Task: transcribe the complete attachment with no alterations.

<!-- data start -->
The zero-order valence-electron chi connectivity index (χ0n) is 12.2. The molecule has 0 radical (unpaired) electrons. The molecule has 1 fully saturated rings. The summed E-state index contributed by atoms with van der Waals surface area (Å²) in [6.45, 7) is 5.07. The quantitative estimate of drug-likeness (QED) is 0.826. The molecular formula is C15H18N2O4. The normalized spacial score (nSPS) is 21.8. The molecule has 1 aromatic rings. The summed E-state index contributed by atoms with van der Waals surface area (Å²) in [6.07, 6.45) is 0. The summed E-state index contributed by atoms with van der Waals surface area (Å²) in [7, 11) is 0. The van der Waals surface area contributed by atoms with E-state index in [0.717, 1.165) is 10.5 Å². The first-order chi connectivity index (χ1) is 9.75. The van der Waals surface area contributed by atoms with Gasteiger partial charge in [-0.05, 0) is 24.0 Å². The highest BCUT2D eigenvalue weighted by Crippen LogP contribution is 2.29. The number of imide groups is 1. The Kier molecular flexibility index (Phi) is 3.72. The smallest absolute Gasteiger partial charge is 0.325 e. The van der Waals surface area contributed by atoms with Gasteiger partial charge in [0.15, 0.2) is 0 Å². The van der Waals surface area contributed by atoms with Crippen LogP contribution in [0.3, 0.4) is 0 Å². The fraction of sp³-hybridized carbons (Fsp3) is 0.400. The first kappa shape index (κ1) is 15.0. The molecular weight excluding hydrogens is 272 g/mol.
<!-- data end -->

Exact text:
The zero-order valence-electron chi connectivity index (χ0n) is 12.2. The molecule has 0 radical (unpaired) electrons. The molecule has 1 fully saturated rings. The summed E-state index contributed by atoms with van der Waals surface area (Å²) in [6.45, 7) is 5.07. The quantitative estimate of drug-likeness (QED) is 0.826. The molecular formula is C15H18N2O4. The normalized spacial score (nSPS) is 21.8. The molecule has 1 aromatic rings. The summed E-state index contributed by atoms with van der Waals surface area (Å²) in [6.07, 6.45) is 0. The summed E-state index contributed by atoms with van der Waals surface area (Å²) in [7, 11) is 0. The van der Waals surface area contributed by atoms with E-state index in [0.717, 1.165) is 10.5 Å². The first-order chi connectivity index (χ1) is 9.75. The van der Waals surface area contributed by atoms with Gasteiger partial charge in [-0.05, 0) is 24.0 Å². The highest BCUT2D eigenvalue weighted by Crippen LogP contribution is 2.29. The number of imide groups is 1. The Kier molecular flexibility index (Phi) is 3.72. The smallest absolute Gasteiger partial charge is 0.325 e. The van der Waals surface area contributed by atoms with Gasteiger partial charge in [0.15, 0.2) is 0 Å². The van der Waals surface area contributed by atoms with Crippen LogP contribution in [0.3, 0.4) is 0 Å². The fraction of sp³-hybridized carbons (Fsp3) is 0.400. The first kappa shape index (κ1) is 15.0. The molecular weight excluding hydrogens is 272 g/mol.